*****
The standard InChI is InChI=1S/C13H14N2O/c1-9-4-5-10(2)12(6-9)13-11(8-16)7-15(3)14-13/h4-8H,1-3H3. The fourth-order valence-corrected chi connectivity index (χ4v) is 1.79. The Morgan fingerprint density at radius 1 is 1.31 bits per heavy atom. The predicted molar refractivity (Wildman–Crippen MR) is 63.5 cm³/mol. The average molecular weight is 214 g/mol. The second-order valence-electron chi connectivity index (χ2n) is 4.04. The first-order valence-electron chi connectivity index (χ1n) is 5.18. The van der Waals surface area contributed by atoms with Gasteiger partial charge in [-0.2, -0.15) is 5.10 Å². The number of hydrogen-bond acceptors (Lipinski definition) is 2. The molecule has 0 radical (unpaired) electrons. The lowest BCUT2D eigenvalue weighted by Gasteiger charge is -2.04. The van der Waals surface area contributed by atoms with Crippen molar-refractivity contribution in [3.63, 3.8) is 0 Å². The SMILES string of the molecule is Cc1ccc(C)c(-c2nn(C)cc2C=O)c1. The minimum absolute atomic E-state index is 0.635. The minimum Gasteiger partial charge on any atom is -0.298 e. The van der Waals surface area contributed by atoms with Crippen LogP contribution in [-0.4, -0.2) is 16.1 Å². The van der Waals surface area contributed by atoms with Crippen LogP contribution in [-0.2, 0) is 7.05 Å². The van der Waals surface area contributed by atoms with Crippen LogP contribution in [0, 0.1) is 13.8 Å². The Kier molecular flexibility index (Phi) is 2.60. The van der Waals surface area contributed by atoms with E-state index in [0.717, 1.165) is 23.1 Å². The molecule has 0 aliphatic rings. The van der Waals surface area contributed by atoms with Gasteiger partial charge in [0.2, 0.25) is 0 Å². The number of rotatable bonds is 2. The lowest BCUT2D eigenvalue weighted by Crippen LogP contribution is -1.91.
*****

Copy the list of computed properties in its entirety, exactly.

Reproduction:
The standard InChI is InChI=1S/C13H14N2O/c1-9-4-5-10(2)12(6-9)13-11(8-16)7-15(3)14-13/h4-8H,1-3H3. The fourth-order valence-corrected chi connectivity index (χ4v) is 1.79. The Morgan fingerprint density at radius 1 is 1.31 bits per heavy atom. The predicted molar refractivity (Wildman–Crippen MR) is 63.5 cm³/mol. The average molecular weight is 214 g/mol. The second-order valence-electron chi connectivity index (χ2n) is 4.04. The first-order valence-electron chi connectivity index (χ1n) is 5.18. The van der Waals surface area contributed by atoms with Gasteiger partial charge in [-0.2, -0.15) is 5.10 Å². The number of hydrogen-bond acceptors (Lipinski definition) is 2. The molecule has 0 radical (unpaired) electrons. The lowest BCUT2D eigenvalue weighted by Gasteiger charge is -2.04. The van der Waals surface area contributed by atoms with Crippen molar-refractivity contribution in [3.63, 3.8) is 0 Å². The SMILES string of the molecule is Cc1ccc(C)c(-c2nn(C)cc2C=O)c1. The minimum absolute atomic E-state index is 0.635. The minimum Gasteiger partial charge on any atom is -0.298 e. The van der Waals surface area contributed by atoms with Crippen LogP contribution in [-0.4, -0.2) is 16.1 Å². The van der Waals surface area contributed by atoms with Crippen LogP contribution in [-0.2, 0) is 7.05 Å². The van der Waals surface area contributed by atoms with Crippen LogP contribution in [0, 0.1) is 13.8 Å². The Kier molecular flexibility index (Phi) is 2.60. The van der Waals surface area contributed by atoms with E-state index in [0.717, 1.165) is 23.1 Å². The molecule has 0 aliphatic rings. The van der Waals surface area contributed by atoms with Gasteiger partial charge in [0.2, 0.25) is 0 Å². The number of rotatable bonds is 2. The lowest BCUT2D eigenvalue weighted by Crippen LogP contribution is -1.91.